Bertelsmann settles over naughty Napster
AT&T goes free with 'Napster the Good'
The large music labels today received a three-pronged reminder of what could have been.
First off, EMI and Bertelsmann settled a long-running dispute over Bertelsmann's investment in the naughty Napster – aka the Napster people used. Neither party released details about their arrangement, but, as a point of reference, Bertelsmann settled last year with Universal over a similar Napster matter for $60m.
Bertelsmann escaped admitting liability in both cases.
The labels were upset with Bertelsman's investment of close to $100m in the old Napster, claiming that the media giant helped the P2P site and its users infringe on their tunes.
As you all know, the naughty Napster was scrapped in favor of a new, much less successful legal Napster, which brings us to the two other items.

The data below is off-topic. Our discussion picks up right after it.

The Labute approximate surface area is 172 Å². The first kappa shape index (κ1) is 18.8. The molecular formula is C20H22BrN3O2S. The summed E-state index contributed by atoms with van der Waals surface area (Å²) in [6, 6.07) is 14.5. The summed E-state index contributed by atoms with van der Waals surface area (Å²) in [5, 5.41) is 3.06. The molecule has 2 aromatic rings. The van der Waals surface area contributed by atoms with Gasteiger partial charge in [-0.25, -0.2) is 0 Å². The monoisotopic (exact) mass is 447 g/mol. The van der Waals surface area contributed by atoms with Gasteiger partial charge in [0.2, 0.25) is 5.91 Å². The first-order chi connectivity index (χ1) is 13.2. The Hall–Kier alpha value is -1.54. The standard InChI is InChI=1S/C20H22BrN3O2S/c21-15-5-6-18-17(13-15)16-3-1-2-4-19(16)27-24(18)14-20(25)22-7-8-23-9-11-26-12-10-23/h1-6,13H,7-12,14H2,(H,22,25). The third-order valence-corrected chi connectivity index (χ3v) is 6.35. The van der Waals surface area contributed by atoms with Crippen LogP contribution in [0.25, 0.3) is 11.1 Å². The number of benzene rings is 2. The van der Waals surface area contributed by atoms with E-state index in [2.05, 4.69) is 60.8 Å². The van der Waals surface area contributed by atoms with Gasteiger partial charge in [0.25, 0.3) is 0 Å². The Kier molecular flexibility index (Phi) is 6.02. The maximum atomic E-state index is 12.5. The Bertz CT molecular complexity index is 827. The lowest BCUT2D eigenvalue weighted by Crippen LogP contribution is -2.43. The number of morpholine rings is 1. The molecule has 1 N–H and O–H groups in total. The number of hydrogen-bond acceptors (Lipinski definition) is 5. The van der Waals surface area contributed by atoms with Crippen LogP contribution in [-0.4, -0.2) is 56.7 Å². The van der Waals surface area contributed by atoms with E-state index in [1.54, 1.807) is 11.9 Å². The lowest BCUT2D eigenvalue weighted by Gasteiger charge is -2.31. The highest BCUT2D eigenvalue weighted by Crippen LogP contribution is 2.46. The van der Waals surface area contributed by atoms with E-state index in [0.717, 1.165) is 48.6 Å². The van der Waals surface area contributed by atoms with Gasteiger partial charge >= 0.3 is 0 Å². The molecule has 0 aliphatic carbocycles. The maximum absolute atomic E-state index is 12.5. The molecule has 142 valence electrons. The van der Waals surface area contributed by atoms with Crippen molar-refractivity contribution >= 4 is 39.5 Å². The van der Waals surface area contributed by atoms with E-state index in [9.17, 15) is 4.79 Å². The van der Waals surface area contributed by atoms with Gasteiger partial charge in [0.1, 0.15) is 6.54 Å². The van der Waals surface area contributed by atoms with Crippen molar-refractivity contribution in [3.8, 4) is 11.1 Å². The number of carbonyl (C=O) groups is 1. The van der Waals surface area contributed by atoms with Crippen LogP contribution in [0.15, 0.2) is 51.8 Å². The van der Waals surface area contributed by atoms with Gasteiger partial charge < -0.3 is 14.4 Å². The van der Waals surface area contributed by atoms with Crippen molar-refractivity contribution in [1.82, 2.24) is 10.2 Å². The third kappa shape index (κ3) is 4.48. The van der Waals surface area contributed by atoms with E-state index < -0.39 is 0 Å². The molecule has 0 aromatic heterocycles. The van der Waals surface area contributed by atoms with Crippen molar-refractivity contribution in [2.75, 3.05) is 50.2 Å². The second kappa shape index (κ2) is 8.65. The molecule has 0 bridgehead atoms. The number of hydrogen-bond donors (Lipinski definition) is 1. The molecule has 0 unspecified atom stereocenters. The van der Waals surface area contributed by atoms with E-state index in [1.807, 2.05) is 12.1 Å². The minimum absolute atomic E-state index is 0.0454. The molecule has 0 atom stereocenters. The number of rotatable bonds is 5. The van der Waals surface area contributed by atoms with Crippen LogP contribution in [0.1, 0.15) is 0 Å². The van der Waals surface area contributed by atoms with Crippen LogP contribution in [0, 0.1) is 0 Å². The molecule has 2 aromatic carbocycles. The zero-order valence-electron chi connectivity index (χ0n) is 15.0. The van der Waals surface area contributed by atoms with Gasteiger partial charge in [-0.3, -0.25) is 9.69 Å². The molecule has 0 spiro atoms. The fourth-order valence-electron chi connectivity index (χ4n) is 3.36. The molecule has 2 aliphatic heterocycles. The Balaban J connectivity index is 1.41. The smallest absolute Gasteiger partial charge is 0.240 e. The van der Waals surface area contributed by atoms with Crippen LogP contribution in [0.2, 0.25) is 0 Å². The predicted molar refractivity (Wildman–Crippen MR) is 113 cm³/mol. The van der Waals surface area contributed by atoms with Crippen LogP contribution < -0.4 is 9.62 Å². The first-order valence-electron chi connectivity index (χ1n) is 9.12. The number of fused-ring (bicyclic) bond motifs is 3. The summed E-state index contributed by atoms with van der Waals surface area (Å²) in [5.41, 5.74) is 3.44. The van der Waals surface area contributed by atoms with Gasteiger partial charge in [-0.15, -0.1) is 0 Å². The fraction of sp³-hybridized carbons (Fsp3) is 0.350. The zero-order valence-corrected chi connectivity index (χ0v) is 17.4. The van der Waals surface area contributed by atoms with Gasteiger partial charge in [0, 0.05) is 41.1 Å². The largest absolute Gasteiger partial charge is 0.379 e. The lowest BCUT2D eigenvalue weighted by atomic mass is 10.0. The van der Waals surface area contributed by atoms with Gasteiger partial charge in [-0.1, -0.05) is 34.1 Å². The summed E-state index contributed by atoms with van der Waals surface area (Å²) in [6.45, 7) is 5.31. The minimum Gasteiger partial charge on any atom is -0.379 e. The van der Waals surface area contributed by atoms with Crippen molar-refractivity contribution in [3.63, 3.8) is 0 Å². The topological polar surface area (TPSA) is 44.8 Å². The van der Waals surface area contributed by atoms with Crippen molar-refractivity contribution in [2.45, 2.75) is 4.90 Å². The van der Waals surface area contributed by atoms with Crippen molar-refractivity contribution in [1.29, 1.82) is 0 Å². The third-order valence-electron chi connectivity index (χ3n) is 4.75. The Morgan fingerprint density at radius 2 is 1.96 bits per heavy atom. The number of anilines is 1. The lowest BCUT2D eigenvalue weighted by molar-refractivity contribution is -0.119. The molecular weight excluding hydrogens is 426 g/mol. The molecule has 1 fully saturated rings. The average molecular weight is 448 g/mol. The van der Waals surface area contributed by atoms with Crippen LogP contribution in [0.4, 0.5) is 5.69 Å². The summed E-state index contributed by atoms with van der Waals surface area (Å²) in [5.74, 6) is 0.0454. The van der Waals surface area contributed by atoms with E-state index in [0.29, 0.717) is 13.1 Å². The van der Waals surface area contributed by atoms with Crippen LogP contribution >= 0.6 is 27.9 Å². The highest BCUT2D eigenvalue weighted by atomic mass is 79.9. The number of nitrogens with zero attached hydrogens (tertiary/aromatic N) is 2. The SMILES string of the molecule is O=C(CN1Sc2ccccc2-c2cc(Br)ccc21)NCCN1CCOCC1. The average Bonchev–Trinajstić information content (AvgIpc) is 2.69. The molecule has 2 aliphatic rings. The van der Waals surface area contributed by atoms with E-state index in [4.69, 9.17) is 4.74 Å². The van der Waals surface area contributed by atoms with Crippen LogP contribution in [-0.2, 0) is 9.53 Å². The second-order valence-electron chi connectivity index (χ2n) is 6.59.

Desperate times demanding desperate measures, Napster has teamed with AT&T to give away access to its music service. AT&T customers will receive free, fettered access to Napster's To Go service – a $180 “value” we're told. The program will cover PCs, cell phones and music players, excluding the iPod.
“This move further blurs the line between communications and entertainment as well as wireless and wireline services,” the companies bragged.
It also blurs the already drunk line around what constitutes a music service business model these days.
The AT&T service goes live April 1.
All you have to do to get the $180 value is shell out for a two-year wireless agreement on Samsung's SYNC or BlackJack phones, while also agreeing to the data plan and a Music Kit/Card.
Elsewhere in the phone kingdom, Sprint Nextel has moved to cut its per song download price to 99 cents in a bid to become competitive with iTunes. That's quite the discount from the unrealistic $2.49 per song Sprint had been charging. Sprint managed to sell all of 15 million songs over the past 18 months under its previous wallet-busting plan.
Ah, if only the music labels had joined forces around Napster instead of suing the company into oblivion. They might have had actual online businesses of their own now. ®